As I write this, we're in the first few days of most of the planet being strongly encouraged to isolate ourselves at home. Locally for me, thousands of bars, restaurants, breweries, shops, public spaces, and other businesses have closed following government instructions. Some are just trying to weather the storm, others are taking their business online.
Nobody knows how long the COVID-19 related lockdowns will last, but for everyone there is a need to move quickly. Thousands of small businesses globally have launched online store fronts in just a few short days — moves that are going to be essential to keeping themselves and their employees afloat if these lockdowns last more than a few weeks.
In all the rush to go digital, there's a million things to think about. Amidst all the hurry, make sure you don't miss these crucial pieces.
It's easy to get lost in website setup, but don't forget the basics. How are you getting your products to customers? When can they expect the order to arrive? Who's doing the admin, packing and deliveries?
Make sure you have a plan for the fundamentals: Who's receiving the orders and preparing them? How will you let customers know when they can expect to take delivery? Are you using a shipping company or making deliveries yourself? If the latter, make sure you've figured out when you'll be making those deliveries and how you'll make that as easy and predictable as possible for your customers.
Create a plan for dealing with an influx of orders, notifying customers about their deliveries, and refunding them when things don't go according to plan. Is payment processing happening automatically, or will you need to call all customers, or email them an invoice in order to get paid?
Identify bottlenecks early and often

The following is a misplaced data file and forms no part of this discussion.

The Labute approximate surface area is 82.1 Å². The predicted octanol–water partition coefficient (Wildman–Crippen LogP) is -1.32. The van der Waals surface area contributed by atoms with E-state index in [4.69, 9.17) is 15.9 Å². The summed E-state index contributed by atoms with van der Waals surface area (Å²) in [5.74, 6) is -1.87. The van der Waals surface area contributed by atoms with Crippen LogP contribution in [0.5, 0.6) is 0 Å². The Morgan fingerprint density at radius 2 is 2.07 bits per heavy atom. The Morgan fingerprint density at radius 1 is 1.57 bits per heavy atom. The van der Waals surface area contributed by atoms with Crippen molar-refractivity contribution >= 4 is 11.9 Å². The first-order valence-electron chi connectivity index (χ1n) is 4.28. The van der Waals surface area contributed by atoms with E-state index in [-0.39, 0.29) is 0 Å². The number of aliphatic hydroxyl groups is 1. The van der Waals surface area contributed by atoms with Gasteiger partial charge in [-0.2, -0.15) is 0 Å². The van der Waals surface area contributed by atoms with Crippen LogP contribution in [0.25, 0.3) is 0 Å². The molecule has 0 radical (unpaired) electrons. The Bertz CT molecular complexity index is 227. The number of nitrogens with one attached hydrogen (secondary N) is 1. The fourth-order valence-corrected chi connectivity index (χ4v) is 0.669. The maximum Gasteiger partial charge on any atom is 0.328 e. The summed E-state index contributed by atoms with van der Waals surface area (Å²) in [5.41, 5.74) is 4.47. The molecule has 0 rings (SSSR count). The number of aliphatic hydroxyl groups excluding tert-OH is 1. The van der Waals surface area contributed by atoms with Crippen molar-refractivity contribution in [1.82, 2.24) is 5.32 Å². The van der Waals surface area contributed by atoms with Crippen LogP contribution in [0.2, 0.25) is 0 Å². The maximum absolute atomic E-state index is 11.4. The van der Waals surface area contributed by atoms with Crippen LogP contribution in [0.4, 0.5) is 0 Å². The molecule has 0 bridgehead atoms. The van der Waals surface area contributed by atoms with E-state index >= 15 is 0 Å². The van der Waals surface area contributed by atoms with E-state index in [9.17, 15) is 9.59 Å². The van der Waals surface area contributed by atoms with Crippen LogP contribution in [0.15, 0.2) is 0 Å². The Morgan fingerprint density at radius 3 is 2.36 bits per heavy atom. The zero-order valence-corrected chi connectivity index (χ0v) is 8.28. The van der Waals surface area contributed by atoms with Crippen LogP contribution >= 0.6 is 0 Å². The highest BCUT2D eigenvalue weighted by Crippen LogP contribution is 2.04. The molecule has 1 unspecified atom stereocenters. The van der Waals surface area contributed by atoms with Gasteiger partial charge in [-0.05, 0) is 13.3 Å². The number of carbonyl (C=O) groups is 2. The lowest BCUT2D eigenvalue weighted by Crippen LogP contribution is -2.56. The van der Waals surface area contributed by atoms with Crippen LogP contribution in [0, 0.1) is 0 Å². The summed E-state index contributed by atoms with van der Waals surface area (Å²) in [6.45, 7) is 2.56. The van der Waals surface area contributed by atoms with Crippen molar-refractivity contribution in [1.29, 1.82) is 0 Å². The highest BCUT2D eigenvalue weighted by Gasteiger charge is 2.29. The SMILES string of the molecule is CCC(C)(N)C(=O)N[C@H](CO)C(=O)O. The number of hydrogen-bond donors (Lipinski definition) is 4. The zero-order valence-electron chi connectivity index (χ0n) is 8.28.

With large parts of the world moving online all at once, it's difficult to predict demand for all these newly-remote ventures. Make sure you identify bottlenecks in your process early, and re-evaluate regularly as you learn. Find out what is slowing down your customers or preventing them from ordering. Talk to your staff about the hurdles they're facing, and figure out what you can do to make things move more efficiently.
Don't forget to talk about it! Existing customers, who know you for your bricks-and-mortar location, may not realize you're taking things online. Maybe they heard everything was closed in your area and assumed the worst, so tell people. Your existing customers need to know you're online, and you'll want to keep reminding them regularly too.
Choose the right platform
When choosing to take business online, there's a lot of options. Here's some of the top ways to take your bricks-and-mortar into the digital world:
Forms functionality on your existing website
This is perhaps the easiest, fastest option to setup. WordPress sites have plugins like WPForms and Gravity Forms, and services like SquareSpace and Wix have their own built in forms functionality. Some of them are even able to take basic payments through Stripe, Square, or PayPal.
If your digital venture is temporary or has only basic needs, this can be a good choice. You can get yourself setup online quickly, and at low or no cost. Unless your form takes payments, you'll have to follow up with customers through other channels in order to get paid. Don't be a victim of your own sucess - if your system proves popular, you might find yourself quickly drowning in emails, unsure who's paid what, and struggling to keep up.
The options in this category are plenty. Whether it's industry-favourite Shopify, SquareSpace ecommerce, Square online stores or one of dozens of other options. All these providers make it straightforward to get started. Pick a nice template, upload your logo, change a few settings and add your products. These are a great choice for building something now, that has room to grow with your business in the future.
Need more than the basics? If you're really in a hurry, you might have to start making some compromises. Custom solutions—whether it's a customized WooCommerce or Shopify store, or something more bespoke—all have two things in common: time, and money. To do them well, you need plenty of both. Time is not our side at the moment, and looking at the stock market, money might soon be in short supply too! If you have complex needs or you're looking to build something for the long term, this is the way to go.
In an urgent situation like this, it's important to make decisions quickly so that you can move forward. In doing that, you'll make mistakes, and there will be things you could've done differently. Don't sweat it—the important thing is that you did something. This is not business as usual, so no one is expected to have all the right answers from day one.
Even though it's important to be decisive now, remember to think about your brand, and how those choices will serve you and those around you in the long term.